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2 - Hegemony in Egypt

Revisiting Gamal Abdel Nasser

from Part I - Anticolonialism and Its Discontents

Published online by Cambridge University Press:  10 April 2020

Sara Salem
Affiliation:
London School of Economics and Political Science
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Summary

The second chapter revisits Gamal Abdel Nasser and the 1952 revolution. Focusing on the emergence of Nasserism, I argue that it represents the first and last hegemonic project in modern Egypt. Nasserism can be understood as a collective will that was produced in a particular historical moment – one that was formed against the dangers of imperialism and the hopes of a postcolonial project. Nasserism was also, however, an articulation of an elitist state-led project of decolonization that centred the military, the state, and capitalism, leaving powerful legacies that would haunt Egypt’s future. Exploring these contradictions, the chapter charts a history of Nasserism through Fanon and Gramsci, thinking through anticolonial nationalism, state-led capitalism, third wordlism, the colonial international, and hegemony. I argue that the creation and then decline of Nasserism as a hegemonic project is central to understanding contemporary Egyptian politics. The chapter looks specifically at the anticolonial movements predating 1952; the creation of the Free Officers and new historical bloc; the creation of consent in civil society; and some of the paradigmatic events of anticolonialism in Egypt, such as the nationalisation of the Suez Canal.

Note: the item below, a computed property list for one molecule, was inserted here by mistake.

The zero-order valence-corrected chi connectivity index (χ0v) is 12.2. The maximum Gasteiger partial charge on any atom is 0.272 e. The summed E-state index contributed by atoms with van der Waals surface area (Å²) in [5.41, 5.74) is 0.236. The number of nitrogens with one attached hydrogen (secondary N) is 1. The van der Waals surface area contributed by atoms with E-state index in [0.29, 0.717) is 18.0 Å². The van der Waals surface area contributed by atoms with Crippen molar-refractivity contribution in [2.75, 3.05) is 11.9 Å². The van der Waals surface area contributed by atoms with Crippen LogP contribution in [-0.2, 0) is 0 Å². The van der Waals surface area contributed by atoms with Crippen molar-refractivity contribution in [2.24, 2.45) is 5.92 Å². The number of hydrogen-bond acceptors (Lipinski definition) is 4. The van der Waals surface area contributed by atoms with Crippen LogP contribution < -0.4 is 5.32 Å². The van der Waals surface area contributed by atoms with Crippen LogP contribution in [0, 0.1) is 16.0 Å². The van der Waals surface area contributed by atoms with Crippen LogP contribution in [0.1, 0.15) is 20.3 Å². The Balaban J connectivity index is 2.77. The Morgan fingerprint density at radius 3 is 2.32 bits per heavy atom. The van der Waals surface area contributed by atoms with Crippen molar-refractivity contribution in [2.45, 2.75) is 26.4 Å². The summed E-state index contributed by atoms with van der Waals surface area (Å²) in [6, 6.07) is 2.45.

Type
Chapter
Information
Anticolonial Afterlives in Egypt
The Politics of Hegemony
, pp. 80 - 156
Publisher: Cambridge University Press
Print publication year: 2020

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  • Hegemony in Egypt
  • Sara Salem, London School of Economics and Political Science
  • Book: Anticolonial Afterlives in Egypt
  • Online publication: 10 April 2020
  • Chapter DOI: https://doi.org/10.1017/9781108868969.003
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  • Hegemony in Egypt
  • Sara Salem, London School of Economics and Political Science
  • Book: Anticolonial Afterlives in Egypt
  • Online publication: 10 April 2020
  • Chapter DOI: https://doi.org/10.1017/9781108868969.003
Available formats
×

Save book to Google Drive

To save content items to your account, please confirm that you agree to abide by our usage policies. If this is the first time you use this feature, you will be asked to authorise Cambridge Core to connect with your account. Find out more about saving content to Google Drive.

  • Hegemony in Egypt
  • Sara Salem, London School of Economics and Political Science
  • Book: Anticolonial Afterlives in Egypt
  • Online publication: 10 April 2020
  • Chapter DOI: https://doi.org/10.1017/9781108868969.003
Available formats
×